“But souls that of his own good life partake,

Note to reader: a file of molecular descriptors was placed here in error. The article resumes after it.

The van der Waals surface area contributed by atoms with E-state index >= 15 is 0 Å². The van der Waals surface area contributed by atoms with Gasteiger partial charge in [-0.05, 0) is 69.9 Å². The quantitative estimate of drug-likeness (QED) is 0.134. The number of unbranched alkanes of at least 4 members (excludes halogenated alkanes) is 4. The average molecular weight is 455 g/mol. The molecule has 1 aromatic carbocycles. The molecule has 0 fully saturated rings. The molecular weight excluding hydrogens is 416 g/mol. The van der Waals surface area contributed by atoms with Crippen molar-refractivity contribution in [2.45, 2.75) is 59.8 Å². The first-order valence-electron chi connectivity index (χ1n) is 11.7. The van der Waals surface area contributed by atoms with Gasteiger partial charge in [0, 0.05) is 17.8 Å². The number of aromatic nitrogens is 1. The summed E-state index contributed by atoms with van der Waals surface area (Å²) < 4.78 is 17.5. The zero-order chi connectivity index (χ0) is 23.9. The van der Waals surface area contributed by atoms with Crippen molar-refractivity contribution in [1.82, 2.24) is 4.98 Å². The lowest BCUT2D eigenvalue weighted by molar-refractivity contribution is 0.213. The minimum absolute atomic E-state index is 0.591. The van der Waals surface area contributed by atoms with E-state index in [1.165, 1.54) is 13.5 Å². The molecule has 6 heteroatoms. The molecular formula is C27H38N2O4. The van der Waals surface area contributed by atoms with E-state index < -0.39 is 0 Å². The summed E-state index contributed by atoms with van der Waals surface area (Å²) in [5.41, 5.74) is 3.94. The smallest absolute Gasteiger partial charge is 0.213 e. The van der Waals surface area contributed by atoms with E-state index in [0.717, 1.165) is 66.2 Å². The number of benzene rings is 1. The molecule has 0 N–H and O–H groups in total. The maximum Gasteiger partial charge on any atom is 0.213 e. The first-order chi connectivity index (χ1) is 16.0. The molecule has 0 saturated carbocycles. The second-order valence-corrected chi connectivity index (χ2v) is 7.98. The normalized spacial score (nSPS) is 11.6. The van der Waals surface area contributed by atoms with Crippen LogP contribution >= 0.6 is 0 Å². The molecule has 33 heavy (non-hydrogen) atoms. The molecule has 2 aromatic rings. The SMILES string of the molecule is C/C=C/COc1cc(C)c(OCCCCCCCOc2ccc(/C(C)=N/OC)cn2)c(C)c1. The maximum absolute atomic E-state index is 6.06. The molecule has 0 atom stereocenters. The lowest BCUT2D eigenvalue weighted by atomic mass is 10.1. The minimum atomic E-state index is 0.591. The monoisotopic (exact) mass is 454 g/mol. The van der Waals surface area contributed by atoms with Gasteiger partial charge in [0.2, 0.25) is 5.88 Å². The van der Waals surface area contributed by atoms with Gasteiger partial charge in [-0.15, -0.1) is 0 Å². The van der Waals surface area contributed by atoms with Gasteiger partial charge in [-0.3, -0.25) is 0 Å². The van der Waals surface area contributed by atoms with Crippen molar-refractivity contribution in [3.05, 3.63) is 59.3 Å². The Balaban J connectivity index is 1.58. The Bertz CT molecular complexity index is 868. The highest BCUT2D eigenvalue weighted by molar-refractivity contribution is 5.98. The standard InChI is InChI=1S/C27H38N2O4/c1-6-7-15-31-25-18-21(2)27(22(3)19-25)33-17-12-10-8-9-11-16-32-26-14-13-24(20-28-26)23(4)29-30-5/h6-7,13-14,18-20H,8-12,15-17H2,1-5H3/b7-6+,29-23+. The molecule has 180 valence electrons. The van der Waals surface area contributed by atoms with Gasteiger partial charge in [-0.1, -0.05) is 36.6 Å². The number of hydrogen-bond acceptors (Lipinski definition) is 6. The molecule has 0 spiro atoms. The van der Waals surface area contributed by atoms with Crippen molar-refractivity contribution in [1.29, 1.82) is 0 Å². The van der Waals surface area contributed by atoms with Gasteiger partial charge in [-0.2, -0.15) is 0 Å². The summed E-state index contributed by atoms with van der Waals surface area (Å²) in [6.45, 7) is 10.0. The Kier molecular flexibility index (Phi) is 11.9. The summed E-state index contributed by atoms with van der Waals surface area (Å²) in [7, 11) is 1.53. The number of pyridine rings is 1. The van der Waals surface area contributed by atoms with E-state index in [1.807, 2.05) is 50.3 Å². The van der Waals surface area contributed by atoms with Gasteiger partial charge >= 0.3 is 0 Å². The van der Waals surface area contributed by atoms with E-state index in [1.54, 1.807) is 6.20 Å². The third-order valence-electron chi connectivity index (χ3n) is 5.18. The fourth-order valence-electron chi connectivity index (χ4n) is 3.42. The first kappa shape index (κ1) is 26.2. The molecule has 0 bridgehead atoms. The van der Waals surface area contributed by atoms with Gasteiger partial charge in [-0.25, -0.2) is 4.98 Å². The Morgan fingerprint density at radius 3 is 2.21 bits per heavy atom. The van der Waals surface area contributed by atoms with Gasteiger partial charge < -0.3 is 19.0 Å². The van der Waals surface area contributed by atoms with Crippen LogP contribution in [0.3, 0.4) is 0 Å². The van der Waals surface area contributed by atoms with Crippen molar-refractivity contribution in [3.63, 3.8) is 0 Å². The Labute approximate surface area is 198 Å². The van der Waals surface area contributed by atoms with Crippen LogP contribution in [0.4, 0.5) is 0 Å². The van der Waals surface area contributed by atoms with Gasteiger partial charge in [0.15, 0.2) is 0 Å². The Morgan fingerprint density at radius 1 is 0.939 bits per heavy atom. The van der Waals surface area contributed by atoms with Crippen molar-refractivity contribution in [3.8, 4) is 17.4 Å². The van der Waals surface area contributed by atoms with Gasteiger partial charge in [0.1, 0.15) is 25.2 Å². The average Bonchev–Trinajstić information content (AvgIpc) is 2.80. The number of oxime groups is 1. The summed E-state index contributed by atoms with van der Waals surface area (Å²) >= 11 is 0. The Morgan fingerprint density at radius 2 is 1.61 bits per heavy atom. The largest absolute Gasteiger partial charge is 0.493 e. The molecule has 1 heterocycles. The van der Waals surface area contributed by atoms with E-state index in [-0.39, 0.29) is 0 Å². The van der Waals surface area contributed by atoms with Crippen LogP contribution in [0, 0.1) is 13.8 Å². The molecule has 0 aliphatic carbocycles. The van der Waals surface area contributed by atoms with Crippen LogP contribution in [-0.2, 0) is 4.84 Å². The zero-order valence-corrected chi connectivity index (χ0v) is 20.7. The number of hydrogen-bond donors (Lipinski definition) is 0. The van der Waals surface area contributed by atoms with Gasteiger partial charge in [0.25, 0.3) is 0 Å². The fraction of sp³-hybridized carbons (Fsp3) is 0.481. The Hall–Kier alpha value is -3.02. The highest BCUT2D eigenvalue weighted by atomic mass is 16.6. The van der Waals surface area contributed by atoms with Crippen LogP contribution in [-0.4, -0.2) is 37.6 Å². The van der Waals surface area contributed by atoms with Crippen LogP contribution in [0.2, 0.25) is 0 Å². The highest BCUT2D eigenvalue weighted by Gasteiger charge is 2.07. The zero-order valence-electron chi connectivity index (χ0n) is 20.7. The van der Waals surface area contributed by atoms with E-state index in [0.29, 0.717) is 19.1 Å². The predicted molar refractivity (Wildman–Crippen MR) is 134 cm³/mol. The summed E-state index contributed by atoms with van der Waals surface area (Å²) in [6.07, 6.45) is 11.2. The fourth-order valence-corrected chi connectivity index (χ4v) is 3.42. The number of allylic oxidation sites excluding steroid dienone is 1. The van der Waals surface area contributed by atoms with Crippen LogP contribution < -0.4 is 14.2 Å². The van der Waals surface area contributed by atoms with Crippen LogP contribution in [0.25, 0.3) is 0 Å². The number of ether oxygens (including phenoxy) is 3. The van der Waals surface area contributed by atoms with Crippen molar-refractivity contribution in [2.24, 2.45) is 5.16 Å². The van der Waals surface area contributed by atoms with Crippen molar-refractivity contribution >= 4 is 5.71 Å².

THERE is a difference between one and another hour of life, in their authority and subsequent effect. Our faith comes in moments; our vice is habitual. Yet is there a depth in those brief moments, which constrains us to ascribe more reality to them than to all other experiences. For this reason, the argument, which is always forthcoming to silence those who conceive extraordinary hopes of man, namely, the appeal to experience, is for ever invalid and vain. A mightier hope abolishes despair. We give up the past to the objector, and yet we hope. He must explain this hope. We grant that human life is mean; but how did we find out that it was mean? What is the ground of this uneasiness of ours of this old discontent? What is the universal sense of want and ignorance, but the fine inuendo by which the great soul makes its enormous claim? Why do men feel that the natural history of man has never been written, but always he is leaving behind what you have said of him, and it becomes old, and books of metaphysics worthless? The philosophy of six thousand years has not searched the chambers and magazines of the soul. In its experiments there has always remained, in the last analysis, a residuum it could not resolve. Man is a stream whose source is hidden. Always our being is descending into us from we know not whence. The most exact calculator has no pre-science that somewhat incalculable may not baulk the very next moment. I am constrained every moment to acknowledge a higher origin for events than the will I call mine.